Excess growth can be caused by excessively high phosphate levels.
In flowing water, the level ofphosphate should be less than 0.025 in still waters.
Nitrogen is important for plant growth and can be found in agricultural lands.
Eutrophication can be caused by excessive nitrogen levels.
The EPA's limit for a concentration greater than 10 grams per liter is considered high.
The alkalinity is the amount of compounds that can change the pH.
The normal range is between 100 and 250 parts per million.
The EPA does not have standards for alkalinity.
The Biological Oxygen Demand is a requirement for aerobic organisms in a body of water.
Unpolluted waters have a low concentration.
There is a correlation between high nutrient levels and high BOD.
Fecal coliform is a type ofbacteria that ferments and produces gas.
There are new tests that can change the color of gas.
Problems can arise from suspended sewage, industrial waste, soil erosion, and excess amounts of algae.
It's possible that total dissolved solids are objectionable in drinking water.
Salts can accumulate over time and make water unsuitable for irrigation.
The EPA's standard for dissolved solids per liter of water is 500, but the range is 20 to 2,000.
Driving on snowy and icy roads in the winter is easier and safer with the use of NaCl.
Local chlorine concentrations can increase when salts run off into the streams.
Animal waste is one of the sources of chlorine.
limestone formations may be affected by chlorine.
Measures dissolved salts that include calcium, magnesium, or iron.
Soft water is less than 20 parts per million.
The normal range of iron is 0.1 to 0.5 parts per million.
The lab tests the effects of acid rain on rock.
Observations are made to see how acid on the rock affects it.
The mass of the rock can be measured before and after exposure to acid.
This activity can be repeated to see the long-term effects on the rock.
Chemical weathering can include dissolving reactions.
In this lab, rock samples are shaking in a container of water.
Rock is weighed, placed in a container with water, and then drained.
The difference in mass is calculated after the rock is dried and weighed again.
Wind, water, ice, plant growth, and human-related actions are examples of mechanical weathering.
It is possible to prepare for the AP Environmental Science exam by analyzing past exams.
Information on the labs used in free-response questions and experimental-design questions in the past is provided in this section.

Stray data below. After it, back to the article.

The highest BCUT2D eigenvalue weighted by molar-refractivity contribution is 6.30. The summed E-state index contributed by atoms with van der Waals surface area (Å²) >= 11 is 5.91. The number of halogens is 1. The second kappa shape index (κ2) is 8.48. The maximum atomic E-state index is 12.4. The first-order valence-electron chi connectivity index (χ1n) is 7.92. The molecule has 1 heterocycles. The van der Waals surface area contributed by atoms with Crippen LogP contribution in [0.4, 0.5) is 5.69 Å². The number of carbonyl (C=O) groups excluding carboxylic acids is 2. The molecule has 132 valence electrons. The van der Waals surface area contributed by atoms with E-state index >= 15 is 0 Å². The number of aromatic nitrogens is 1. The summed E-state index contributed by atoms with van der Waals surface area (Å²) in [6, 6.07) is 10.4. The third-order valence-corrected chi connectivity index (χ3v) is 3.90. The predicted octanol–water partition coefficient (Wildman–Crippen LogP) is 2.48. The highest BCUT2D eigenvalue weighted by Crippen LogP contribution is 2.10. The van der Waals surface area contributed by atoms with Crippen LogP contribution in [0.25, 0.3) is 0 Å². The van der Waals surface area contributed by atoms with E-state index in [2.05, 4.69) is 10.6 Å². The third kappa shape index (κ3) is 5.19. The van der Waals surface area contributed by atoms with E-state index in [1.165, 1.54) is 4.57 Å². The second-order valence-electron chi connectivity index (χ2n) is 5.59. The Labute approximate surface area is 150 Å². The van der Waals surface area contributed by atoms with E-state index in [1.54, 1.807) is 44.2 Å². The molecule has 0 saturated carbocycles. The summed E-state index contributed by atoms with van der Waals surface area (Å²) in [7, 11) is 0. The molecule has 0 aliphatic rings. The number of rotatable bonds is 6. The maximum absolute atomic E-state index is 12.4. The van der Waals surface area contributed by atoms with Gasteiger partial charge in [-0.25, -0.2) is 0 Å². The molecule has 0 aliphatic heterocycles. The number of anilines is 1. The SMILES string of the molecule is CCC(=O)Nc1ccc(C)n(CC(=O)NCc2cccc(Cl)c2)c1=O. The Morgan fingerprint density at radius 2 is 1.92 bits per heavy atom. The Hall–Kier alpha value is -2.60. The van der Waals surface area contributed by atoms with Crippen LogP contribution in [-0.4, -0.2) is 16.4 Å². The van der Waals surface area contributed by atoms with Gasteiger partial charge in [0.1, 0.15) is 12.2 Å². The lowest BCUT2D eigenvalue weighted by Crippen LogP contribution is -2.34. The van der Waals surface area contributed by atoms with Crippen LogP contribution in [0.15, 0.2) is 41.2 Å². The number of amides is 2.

To get a sense of how labs have been used on the exam in the past, review these sections.
The free-response questions often use information from labs.
In 1998, students were asked to determine the pH range for a fish species, explain how to determine that a lake's pH has changed, and explain how to fix the acidification.
In 1999, students were asked to list three water quality tests and explain what they found.
Students were asked to draw a food web in 2001.
Points were awarded for correct connections and energy flow between the species.
Students were asked to read the data from the four water quality tests in 2001.
They had to provide two more water tests.
Students had to graph the data and determine the threshold concentration and the concentration where 50 percent of the test species died in 2002.
Students were asked in 2003 what would happen if worms ate all the leaf litter.
Some of the changes would involve the quality of the soil.
In 2004, students were asked to describe a physical and chemical soil test.
In 2005, students were asked about surface mining and the replacement of the removed soil.
In 2007, students were asked about sewage treatment.
Experiments and design questions use labs.
Take a look at the labs and see if you can answer this type of question.
You can review the introduction of the book to learn more about experimental-design questions.
In 1999, students were asked to describe the hypothesis, identify the variable being manipulated, outline a procedure, discuss the results, and relate the results to the distribution of an insect population.
In 2001, students were asked to define a hypothesis and design an experiment to test it.
In 2003 students were asked to design an experiment that demonstrated cause and effect in a forest.
The experiment had to include the environmental factor that would be tested, the hypothesis that would be tested, and the data that would be collected.